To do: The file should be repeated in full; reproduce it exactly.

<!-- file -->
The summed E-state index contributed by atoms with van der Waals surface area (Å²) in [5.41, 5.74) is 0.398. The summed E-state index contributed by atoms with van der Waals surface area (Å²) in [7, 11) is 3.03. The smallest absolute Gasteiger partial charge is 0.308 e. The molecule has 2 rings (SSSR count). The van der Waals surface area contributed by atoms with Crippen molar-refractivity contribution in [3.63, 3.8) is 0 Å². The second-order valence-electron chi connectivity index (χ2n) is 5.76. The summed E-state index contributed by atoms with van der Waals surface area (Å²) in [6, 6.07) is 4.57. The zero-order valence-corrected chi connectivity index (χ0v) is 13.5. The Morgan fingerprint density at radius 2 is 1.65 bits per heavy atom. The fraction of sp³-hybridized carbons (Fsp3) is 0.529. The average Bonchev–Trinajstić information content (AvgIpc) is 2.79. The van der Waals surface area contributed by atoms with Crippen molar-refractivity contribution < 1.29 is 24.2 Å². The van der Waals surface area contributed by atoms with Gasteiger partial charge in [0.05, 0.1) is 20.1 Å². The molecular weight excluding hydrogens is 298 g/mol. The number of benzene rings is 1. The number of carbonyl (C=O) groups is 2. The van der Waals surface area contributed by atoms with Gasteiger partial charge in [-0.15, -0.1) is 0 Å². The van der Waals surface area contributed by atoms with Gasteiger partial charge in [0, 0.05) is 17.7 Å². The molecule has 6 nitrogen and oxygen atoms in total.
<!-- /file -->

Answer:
The summed E-state index contributed by atoms with van der Waals surface area (Å²) in [5.41, 5.74) is 0.398. The summed E-state index contributed by atoms with van der Waals surface area (Å²) in [7, 11) is 3.03. The smallest absolute Gasteiger partial charge is 0.308 e. The molecule has 2 rings (SSSR count). The van der Waals surface area contributed by atoms with Crippen molar-refractivity contribution in [3.63, 3.8) is 0 Å². The second-order valence-electron chi connectivity index (χ2n) is 5.76. The summed E-state index contributed by atoms with van der Waals surface area (Å²) in [6, 6.07) is 4.57. The zero-order valence-corrected chi connectivity index (χ0v) is 13.5. The Morgan fingerprint density at radius 2 is 1.65 bits per heavy atom. The fraction of sp³-hybridized carbons (Fsp3) is 0.529. The average Bonchev–Trinajstić information content (AvgIpc) is 2.79. The van der Waals surface area contributed by atoms with Crippen molar-refractivity contribution < 1.29 is 24.2 Å². The van der Waals surface area contributed by atoms with Gasteiger partial charge in [0.05, 0.1) is 20.1 Å². The molecular weight excluding hydrogens is 298 g/mol. The number of benzene rings is 1. The number of carbonyl (C=O) groups is 2. The van der Waals surface area contributed by atoms with Gasteiger partial charge in [-0.15, -0.1) is 0 Å². The van der Waals surface area contributed by atoms with Gasteiger partial charge in [0, 0.05) is 17.7 Å². The molecule has 6 nitrogen and oxygen atoms in total.